Thus it will be seen that the present invention provides a strap cutter for materials such as leather and the like which is adjustable to accommodate virtually all requirements, and which has a thin blade that permits strap cutting with the application of less force than is feasible with other devices intended for the same purpose. Because blade 16 is supported from both ends, the likelihood of breakage of the blade is reduced or eliminated. Because the blade resides between bars 12 and 14, it is inaccessible to the users fingers so that the likelihood of injury to the user is significantly reduced. Because the space between bars 12 and 14 is adjustable, the cutter of the present invention can be adapted to accurately cut straps from virtually any thickness and/or stiffness of leather.
Although one embodiment of the invention has been shown and described, it will be obvious that other adaptations and modifications can be made without departing from the true spirit and scope of the invention.
What is claimed is:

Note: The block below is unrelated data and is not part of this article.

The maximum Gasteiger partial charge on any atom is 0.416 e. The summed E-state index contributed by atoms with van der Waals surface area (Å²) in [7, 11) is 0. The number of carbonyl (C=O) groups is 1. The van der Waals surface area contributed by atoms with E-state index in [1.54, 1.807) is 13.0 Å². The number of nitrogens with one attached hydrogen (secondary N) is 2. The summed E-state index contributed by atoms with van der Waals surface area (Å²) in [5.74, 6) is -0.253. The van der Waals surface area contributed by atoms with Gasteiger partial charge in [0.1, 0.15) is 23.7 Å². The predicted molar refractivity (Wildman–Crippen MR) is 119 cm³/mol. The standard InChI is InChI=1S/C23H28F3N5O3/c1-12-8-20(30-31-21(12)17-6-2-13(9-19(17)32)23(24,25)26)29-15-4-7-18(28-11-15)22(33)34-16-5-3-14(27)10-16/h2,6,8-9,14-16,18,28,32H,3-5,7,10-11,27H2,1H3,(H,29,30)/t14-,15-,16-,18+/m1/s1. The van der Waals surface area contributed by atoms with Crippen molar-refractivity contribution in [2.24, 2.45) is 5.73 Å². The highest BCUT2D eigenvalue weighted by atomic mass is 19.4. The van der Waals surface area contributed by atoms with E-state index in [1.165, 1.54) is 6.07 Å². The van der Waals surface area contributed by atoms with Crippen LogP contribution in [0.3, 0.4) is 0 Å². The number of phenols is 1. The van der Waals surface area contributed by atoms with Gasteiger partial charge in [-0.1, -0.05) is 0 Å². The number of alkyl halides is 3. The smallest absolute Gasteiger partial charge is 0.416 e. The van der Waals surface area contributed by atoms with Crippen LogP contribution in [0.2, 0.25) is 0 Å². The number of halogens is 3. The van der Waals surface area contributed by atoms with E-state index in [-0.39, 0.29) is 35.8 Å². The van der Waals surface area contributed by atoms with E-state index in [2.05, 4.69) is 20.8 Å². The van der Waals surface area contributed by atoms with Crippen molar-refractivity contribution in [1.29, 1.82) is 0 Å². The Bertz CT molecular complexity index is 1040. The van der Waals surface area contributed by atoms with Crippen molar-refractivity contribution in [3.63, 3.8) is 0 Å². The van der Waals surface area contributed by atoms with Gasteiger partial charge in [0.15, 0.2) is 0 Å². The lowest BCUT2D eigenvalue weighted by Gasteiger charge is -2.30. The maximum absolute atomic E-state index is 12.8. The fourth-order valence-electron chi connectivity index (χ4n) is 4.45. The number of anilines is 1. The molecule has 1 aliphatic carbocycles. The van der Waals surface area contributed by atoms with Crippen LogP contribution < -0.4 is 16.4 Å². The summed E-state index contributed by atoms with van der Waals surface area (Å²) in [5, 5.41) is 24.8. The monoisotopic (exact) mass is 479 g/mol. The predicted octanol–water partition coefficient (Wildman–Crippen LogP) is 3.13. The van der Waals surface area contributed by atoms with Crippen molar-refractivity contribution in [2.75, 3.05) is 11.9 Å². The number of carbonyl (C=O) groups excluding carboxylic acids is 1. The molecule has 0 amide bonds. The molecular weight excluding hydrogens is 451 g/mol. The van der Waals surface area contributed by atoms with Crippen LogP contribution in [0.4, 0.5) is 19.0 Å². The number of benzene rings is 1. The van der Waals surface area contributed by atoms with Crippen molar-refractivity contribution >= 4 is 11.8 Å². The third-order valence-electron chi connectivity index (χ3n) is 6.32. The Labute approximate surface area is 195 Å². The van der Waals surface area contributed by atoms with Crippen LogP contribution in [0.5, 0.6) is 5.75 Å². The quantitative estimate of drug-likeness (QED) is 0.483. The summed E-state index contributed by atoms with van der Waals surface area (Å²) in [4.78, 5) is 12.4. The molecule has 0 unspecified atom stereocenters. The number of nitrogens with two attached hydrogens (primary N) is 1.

1. Apparatus for cutting straps from the edge margin of a sheet of flexible material comprising first and second rigid elongate bars, a cutting blade mounted adjacent a first end of said bars and extending between said bars, said bars having means for supporting said blade in spanning relation of said bars, said blade in cooperation with said supporting means acting to space said bars from one another at said first end, said bars each having a second end opposite respective said first ends, means for spacing the second ends of said bars from one another so that said bars are mutually parallel and define a material guiding slot therebetween, and a handle mounted on said bars and having means for affording adjustment of said handle longitudinally of said bars toward and away from said blade, said handle having a surface generally transverse of said bars to form a gauge surface spaced from said blade.